People will have to discover me again and I’ll have to rely on my personal connections to get momentum going. After a few more books that situation can change. An author can reach some “critical mass” point where the momentum becomes self-sustaining. A broad enough reader following develops and they will look for new works by that writer. It seems I’m not there yet and (foolishly) thought my previous 15,000+ readers would get pinged and create that momentum. Again, I find that real-world lessons are often the most expensive.

What helps? It seems that reviews are the single most important element in that effort. They help convince readers to try a book if they are not familiar with an author (my current situation).

So I hope you will get a copy of Catherine’s Tale and if you like it, write a review (hopefully a five star one), however short or long. If you have other comments/questions about what I’ve written, send me an email at david[at]davidnees.com. I answer them all.

Coming up in my writing endeavors:

June, 2017: Catherine’s Tale Part 2; this is action packed with very strong scenes as the growing conflict in Hillsboro explodes.

August, 2017: Retribution, the Beginning; this is the first book in my new thriller Assassin series. It has lots of action and is definitely not post apocalyptic. Think of Vince Flynn or Lee Childs (I can only hope to achieve their levels of storytelling someday).

Fall, 2017: Trying for an audio book of Catherine’s Tale Part 1

2018: If readers call for it, I’ll write another in the After the Fall series and the second novel in the Assassin series with publication of one in the first half of the year and the other in the second.

Lots to do, but I’m enjoying it all.

Good reading.

David

Sequel Update

Off to the Editor

I sent the manuscript off to an editor last week.  He’ll take over 100 hours to go through it.  It’s a very particular skill set and the author is definitely not the one to edit their own work. I’m sure I’ll need a hug and words of encouragement after I go through his edits, but that’s what editors are supposed to do, find the holes, the misused words, the plot kinks, awkward dialogue and expose them.  It’s my job to suck it up, so to speak, and fix them.  You, the reader, get a better story, which I hope everyone will appreciate.

All successful writers have editors whether traditional or self published, so why shouldn’t I? Jason’s Tale was beta read by thoughtful friends and self edited by me dozens of times. That process took a long time. A professional editor can shorten the time to publish, getting to the heart of a story’s issues. By investing in an editor, I think I’ll save months to publication. I want to get this sequel out this fall as promised all summer.  That said, I think beta readers are still a good step for me to take before sending my work off to an editor.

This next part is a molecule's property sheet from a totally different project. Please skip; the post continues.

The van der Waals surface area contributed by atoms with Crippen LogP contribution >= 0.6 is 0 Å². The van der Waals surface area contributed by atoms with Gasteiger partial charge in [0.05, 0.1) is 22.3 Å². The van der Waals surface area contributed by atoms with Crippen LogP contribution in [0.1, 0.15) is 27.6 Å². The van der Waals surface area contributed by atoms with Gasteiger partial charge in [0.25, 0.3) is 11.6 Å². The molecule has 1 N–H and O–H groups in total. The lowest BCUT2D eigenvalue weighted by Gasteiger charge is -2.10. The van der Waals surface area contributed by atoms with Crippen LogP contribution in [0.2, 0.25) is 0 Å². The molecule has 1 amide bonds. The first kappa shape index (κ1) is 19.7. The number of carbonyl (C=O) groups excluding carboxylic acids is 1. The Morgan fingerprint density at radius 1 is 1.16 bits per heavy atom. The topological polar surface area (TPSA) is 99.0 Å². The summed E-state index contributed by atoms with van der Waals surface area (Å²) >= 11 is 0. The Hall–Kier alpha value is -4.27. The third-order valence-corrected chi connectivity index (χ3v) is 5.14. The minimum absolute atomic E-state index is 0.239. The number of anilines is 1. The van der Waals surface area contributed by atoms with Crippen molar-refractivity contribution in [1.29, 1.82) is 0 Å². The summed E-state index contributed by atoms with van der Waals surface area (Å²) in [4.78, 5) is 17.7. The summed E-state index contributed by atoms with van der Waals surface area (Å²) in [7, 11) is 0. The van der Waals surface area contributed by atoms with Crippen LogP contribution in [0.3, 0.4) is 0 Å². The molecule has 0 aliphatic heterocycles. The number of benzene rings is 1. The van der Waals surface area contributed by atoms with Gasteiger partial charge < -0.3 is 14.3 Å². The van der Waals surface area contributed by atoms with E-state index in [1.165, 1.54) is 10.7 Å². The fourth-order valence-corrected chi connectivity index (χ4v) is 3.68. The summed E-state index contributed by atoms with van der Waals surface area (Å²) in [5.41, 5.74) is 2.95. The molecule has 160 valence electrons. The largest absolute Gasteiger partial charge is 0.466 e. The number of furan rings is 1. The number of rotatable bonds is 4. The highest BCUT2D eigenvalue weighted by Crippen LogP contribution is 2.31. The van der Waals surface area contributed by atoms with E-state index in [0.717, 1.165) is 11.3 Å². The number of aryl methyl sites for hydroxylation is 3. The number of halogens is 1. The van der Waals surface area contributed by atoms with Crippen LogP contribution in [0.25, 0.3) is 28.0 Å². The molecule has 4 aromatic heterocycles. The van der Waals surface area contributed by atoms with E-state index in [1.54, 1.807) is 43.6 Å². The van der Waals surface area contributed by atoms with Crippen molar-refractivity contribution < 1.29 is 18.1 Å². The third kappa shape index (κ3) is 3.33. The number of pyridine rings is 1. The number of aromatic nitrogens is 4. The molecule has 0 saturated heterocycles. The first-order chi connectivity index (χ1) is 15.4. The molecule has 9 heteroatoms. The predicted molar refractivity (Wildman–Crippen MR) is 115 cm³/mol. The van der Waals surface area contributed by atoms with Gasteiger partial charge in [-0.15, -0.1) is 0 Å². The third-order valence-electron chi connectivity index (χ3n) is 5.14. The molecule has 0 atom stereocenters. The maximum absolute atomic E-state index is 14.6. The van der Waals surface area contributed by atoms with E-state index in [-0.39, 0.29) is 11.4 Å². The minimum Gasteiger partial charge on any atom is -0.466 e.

Will I have a long term relationship with this editor?  Who knows?  Some writers do.  Like any relationship, one has to take time to see how it develops.  Does the editor like reading my work?  That’s important; if they don’t like the story lines or writing style, it’s harder for them to edit.  Will I like the changes he imposes/suggests?  Sometimes an editor may want the author to go in a different direction than the writer wants to go, or to not take “license” with the rules of grammar where the writer thinks they are justified for the effect…think The Road, by Cormac McCarthy.

Publish date?

My editor will take three passes at the story, after each of my rewrites.  We’re looking at about a month to complete it all, so I’m shooting for mid-November.  Of course when I get his markup back, I’ll be “head down” and hard working to get the manuscript turned around and back to him.  He said the first pass would take over 100 hours, as I said above, the second pass, maybe 30 hours and the third pass less than 10.  Hopefully all will go as expected.

New Thriller Novel

I’m still going to try to fit this in and publish it before year’s end.  It sets up a protagonist, Daniel (Dan) Stone, who becomes a black ops assassin for the CIA.  This first novel, tentatively titled Retribution, tells the story of how Dan loses everything and winds up with the CIA.  Most of the action takes place in Brooklyn, with some pretty colorful characters.  I like it and I think you will as well.

Audio Book

The audio book of After the Fall: Jason’s Tale is on schedule for mid-November as well.  Gabriel Zacchai has completed the narration and now he has to do the editing.  Check out his website; he lives in Maine, is a folk singer, tattoo artist, story teller and dad along with being a narrator; a very interesting guy.